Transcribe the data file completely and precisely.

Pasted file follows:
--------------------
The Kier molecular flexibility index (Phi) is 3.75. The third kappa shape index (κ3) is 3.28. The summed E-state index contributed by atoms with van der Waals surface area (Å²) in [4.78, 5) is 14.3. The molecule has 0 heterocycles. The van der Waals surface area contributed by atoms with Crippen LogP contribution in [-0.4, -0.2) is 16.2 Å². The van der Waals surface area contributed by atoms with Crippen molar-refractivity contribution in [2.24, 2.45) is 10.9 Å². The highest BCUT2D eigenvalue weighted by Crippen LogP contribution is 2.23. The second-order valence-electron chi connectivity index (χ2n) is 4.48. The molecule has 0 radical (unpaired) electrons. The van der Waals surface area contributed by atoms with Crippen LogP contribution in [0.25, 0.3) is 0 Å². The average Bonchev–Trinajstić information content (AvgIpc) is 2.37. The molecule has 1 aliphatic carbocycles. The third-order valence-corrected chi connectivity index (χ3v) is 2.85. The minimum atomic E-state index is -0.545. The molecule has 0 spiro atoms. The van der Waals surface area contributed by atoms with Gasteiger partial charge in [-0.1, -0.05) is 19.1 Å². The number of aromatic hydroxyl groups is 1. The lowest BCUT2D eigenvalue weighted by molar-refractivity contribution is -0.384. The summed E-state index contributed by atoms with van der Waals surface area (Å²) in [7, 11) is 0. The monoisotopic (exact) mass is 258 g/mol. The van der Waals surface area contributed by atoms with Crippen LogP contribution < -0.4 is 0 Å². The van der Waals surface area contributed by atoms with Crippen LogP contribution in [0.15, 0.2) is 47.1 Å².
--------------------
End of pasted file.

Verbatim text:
The Kier molecular flexibility index (Phi) is 3.75. The third kappa shape index (κ3) is 3.28. The summed E-state index contributed by atoms with van der Waals surface area (Å²) in [4.78, 5) is 14.3. The molecule has 0 heterocycles. The van der Waals surface area contributed by atoms with Crippen LogP contribution in [-0.4, -0.2) is 16.2 Å². The van der Waals surface area contributed by atoms with Crippen molar-refractivity contribution in [2.24, 2.45) is 10.9 Å². The highest BCUT2D eigenvalue weighted by Crippen LogP contribution is 2.23. The second-order valence-electron chi connectivity index (χ2n) is 4.48. The molecule has 0 radical (unpaired) electrons. The van der Waals surface area contributed by atoms with Crippen LogP contribution in [0.25, 0.3) is 0 Å². The average Bonchev–Trinajstić information content (AvgIpc) is 2.37. The molecule has 1 aliphatic carbocycles. The third-order valence-corrected chi connectivity index (χ3v) is 2.85. The minimum atomic E-state index is -0.545. The molecule has 0 spiro atoms. The van der Waals surface area contributed by atoms with Gasteiger partial charge in [-0.1, -0.05) is 19.1 Å². The number of aromatic hydroxyl groups is 1. The lowest BCUT2D eigenvalue weighted by molar-refractivity contribution is -0.384. The summed E-state index contributed by atoms with van der Waals surface area (Å²) in [7, 11) is 0. The monoisotopic (exact) mass is 258 g/mol. The van der Waals surface area contributed by atoms with Crippen LogP contribution < -0.4 is 0 Å². The van der Waals surface area contributed by atoms with Crippen LogP contribution in [0.15, 0.2) is 47.1 Å².